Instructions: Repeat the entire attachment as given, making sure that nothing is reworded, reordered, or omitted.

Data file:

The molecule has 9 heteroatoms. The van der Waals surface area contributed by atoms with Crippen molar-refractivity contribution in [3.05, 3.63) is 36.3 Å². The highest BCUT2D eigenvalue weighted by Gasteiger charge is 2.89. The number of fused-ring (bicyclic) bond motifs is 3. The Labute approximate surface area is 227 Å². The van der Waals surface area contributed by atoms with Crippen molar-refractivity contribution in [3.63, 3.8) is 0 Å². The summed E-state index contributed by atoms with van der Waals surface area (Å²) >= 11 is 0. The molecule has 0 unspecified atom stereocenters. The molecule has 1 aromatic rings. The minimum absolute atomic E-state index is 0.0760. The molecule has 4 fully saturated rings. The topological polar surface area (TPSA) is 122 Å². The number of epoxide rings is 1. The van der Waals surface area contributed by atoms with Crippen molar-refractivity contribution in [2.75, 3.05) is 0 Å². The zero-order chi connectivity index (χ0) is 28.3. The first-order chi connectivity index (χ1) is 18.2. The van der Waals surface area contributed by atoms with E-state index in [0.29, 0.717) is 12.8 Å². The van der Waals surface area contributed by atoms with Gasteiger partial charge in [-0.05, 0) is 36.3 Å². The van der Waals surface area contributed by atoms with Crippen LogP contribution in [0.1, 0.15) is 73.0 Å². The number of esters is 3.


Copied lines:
The molecule has 9 heteroatoms. The van der Waals surface area contributed by atoms with Crippen molar-refractivity contribution in [3.05, 3.63) is 36.3 Å². The highest BCUT2D eigenvalue weighted by Gasteiger charge is 2.89. The number of fused-ring (bicyclic) bond motifs is 3. The Labute approximate surface area is 227 Å². The van der Waals surface area contributed by atoms with Crippen molar-refractivity contribution in [3.63, 3.8) is 0 Å². The summed E-state index contributed by atoms with van der Waals surface area (Å²) >= 11 is 0. The molecule has 0 unspecified atom stereocenters. The molecule has 1 aromatic rings. The minimum absolute atomic E-state index is 0.0760. The molecule has 4 fully saturated rings. The topological polar surface area (TPSA) is 122 Å². The number of epoxide rings is 1. The van der Waals surface area contributed by atoms with Crippen molar-refractivity contribution in [2.75, 3.05) is 0 Å². The zero-order chi connectivity index (χ0) is 28.3. The first-order chi connectivity index (χ1) is 18.2. The van der Waals surface area contributed by atoms with E-state index in [0.29, 0.717) is 12.8 Å². The van der Waals surface area contributed by atoms with Gasteiger partial charge in [-0.05, 0) is 36.3 Å². The van der Waals surface area contributed by atoms with Crippen LogP contribution in [0.1, 0.15) is 73.0 Å². The number of esters is 3.